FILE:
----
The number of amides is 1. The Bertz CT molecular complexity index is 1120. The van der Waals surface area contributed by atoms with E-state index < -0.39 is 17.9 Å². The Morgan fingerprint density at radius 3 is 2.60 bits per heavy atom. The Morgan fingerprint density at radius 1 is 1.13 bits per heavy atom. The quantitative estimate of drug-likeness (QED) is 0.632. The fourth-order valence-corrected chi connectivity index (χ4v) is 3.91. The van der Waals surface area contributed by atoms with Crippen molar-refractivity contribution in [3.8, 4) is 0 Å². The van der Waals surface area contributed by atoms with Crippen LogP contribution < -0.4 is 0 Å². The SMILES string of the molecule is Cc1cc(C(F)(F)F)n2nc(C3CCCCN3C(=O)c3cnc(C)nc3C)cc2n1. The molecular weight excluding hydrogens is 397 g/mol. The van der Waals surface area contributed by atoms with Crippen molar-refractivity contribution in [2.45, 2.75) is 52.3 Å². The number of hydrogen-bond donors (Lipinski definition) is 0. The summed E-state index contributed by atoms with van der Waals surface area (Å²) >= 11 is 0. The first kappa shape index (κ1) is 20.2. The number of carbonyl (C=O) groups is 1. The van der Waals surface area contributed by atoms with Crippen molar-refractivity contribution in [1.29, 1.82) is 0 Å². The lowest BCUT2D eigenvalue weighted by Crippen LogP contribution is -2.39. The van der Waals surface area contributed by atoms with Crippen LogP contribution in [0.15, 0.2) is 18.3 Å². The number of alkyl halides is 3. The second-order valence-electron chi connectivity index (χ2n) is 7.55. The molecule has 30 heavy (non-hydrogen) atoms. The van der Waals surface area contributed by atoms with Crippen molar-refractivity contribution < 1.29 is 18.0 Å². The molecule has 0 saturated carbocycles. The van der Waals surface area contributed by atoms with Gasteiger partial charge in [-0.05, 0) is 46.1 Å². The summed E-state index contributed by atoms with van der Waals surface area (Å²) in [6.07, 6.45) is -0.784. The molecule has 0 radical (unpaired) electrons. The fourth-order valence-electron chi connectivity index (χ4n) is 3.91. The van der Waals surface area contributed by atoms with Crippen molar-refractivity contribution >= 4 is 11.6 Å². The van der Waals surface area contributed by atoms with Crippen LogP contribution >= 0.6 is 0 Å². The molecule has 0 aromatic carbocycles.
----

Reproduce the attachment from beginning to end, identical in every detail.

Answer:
The number of amides is 1. The Bertz CT molecular complexity index is 1120. The van der Waals surface area contributed by atoms with E-state index < -0.39 is 17.9 Å². The Morgan fingerprint density at radius 3 is 2.60 bits per heavy atom. The Morgan fingerprint density at radius 1 is 1.13 bits per heavy atom. The quantitative estimate of drug-likeness (QED) is 0.632. The fourth-order valence-corrected chi connectivity index (χ4v) is 3.91. The van der Waals surface area contributed by atoms with Crippen molar-refractivity contribution in [3.8, 4) is 0 Å². The van der Waals surface area contributed by atoms with Crippen LogP contribution < -0.4 is 0 Å². The SMILES string of the molecule is Cc1cc(C(F)(F)F)n2nc(C3CCCCN3C(=O)c3cnc(C)nc3C)cc2n1. The molecular weight excluding hydrogens is 397 g/mol. The van der Waals surface area contributed by atoms with Crippen molar-refractivity contribution in [2.45, 2.75) is 52.3 Å². The number of hydrogen-bond donors (Lipinski definition) is 0. The summed E-state index contributed by atoms with van der Waals surface area (Å²) >= 11 is 0. The first kappa shape index (κ1) is 20.2. The number of carbonyl (C=O) groups is 1. The van der Waals surface area contributed by atoms with Crippen molar-refractivity contribution in [1.29, 1.82) is 0 Å². The lowest BCUT2D eigenvalue weighted by Crippen LogP contribution is -2.39. The van der Waals surface area contributed by atoms with Crippen LogP contribution in [0.15, 0.2) is 18.3 Å². The number of alkyl halides is 3. The second-order valence-electron chi connectivity index (χ2n) is 7.55. The molecule has 30 heavy (non-hydrogen) atoms. The van der Waals surface area contributed by atoms with Crippen molar-refractivity contribution < 1.29 is 18.0 Å². The molecule has 0 saturated carbocycles. The van der Waals surface area contributed by atoms with Gasteiger partial charge in [-0.05, 0) is 46.1 Å². The summed E-state index contributed by atoms with van der Waals surface area (Å²) in [6.07, 6.45) is -0.784. The molecule has 0 radical (unpaired) electrons. The fourth-order valence-electron chi connectivity index (χ4n) is 3.91. The van der Waals surface area contributed by atoms with Crippen molar-refractivity contribution >= 4 is 11.6 Å². The van der Waals surface area contributed by atoms with Crippen LogP contribution >= 0.6 is 0 Å². The molecule has 0 aromatic carbocycles.